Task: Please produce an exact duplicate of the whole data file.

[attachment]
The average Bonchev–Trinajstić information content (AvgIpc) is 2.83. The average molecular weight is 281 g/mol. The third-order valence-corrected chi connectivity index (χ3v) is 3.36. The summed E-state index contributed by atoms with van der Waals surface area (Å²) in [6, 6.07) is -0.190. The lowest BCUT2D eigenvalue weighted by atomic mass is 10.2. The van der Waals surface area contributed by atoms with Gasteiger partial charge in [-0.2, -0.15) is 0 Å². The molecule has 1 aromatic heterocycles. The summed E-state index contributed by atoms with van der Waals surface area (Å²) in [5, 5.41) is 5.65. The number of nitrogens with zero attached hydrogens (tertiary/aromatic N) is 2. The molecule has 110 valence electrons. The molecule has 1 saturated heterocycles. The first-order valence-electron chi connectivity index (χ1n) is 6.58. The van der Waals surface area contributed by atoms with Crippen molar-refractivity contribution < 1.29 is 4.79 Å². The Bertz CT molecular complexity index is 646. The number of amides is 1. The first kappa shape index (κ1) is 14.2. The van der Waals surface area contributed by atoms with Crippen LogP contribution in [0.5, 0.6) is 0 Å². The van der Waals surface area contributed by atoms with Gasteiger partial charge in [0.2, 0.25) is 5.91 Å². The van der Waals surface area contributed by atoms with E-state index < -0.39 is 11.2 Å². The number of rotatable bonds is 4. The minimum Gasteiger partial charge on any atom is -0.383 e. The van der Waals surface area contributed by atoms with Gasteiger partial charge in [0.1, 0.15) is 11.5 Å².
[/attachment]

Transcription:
The average Bonchev–Trinajstić information content (AvgIpc) is 2.83. The average molecular weight is 281 g/mol. The third-order valence-corrected chi connectivity index (χ3v) is 3.36. The summed E-state index contributed by atoms with van der Waals surface area (Å²) in [6, 6.07) is -0.190. The lowest BCUT2D eigenvalue weighted by atomic mass is 10.2. The van der Waals surface area contributed by atoms with Gasteiger partial charge in [-0.2, -0.15) is 0 Å². The molecule has 1 aromatic heterocycles. The summed E-state index contributed by atoms with van der Waals surface area (Å²) in [5, 5.41) is 5.65. The number of nitrogens with zero attached hydrogens (tertiary/aromatic N) is 2. The molecule has 110 valence electrons. The molecule has 1 saturated heterocycles. The first-order valence-electron chi connectivity index (χ1n) is 6.58. The van der Waals surface area contributed by atoms with Crippen molar-refractivity contribution < 1.29 is 4.79 Å². The Bertz CT molecular complexity index is 646. The number of amides is 1. The first kappa shape index (κ1) is 14.2. The van der Waals surface area contributed by atoms with Crippen LogP contribution in [0.5, 0.6) is 0 Å². The van der Waals surface area contributed by atoms with Gasteiger partial charge in [0.2, 0.25) is 5.91 Å². The van der Waals surface area contributed by atoms with E-state index < -0.39 is 11.2 Å². The number of rotatable bonds is 4. The minimum Gasteiger partial charge on any atom is -0.383 e. The van der Waals surface area contributed by atoms with Gasteiger partial charge in [0.1, 0.15) is 11.5 Å².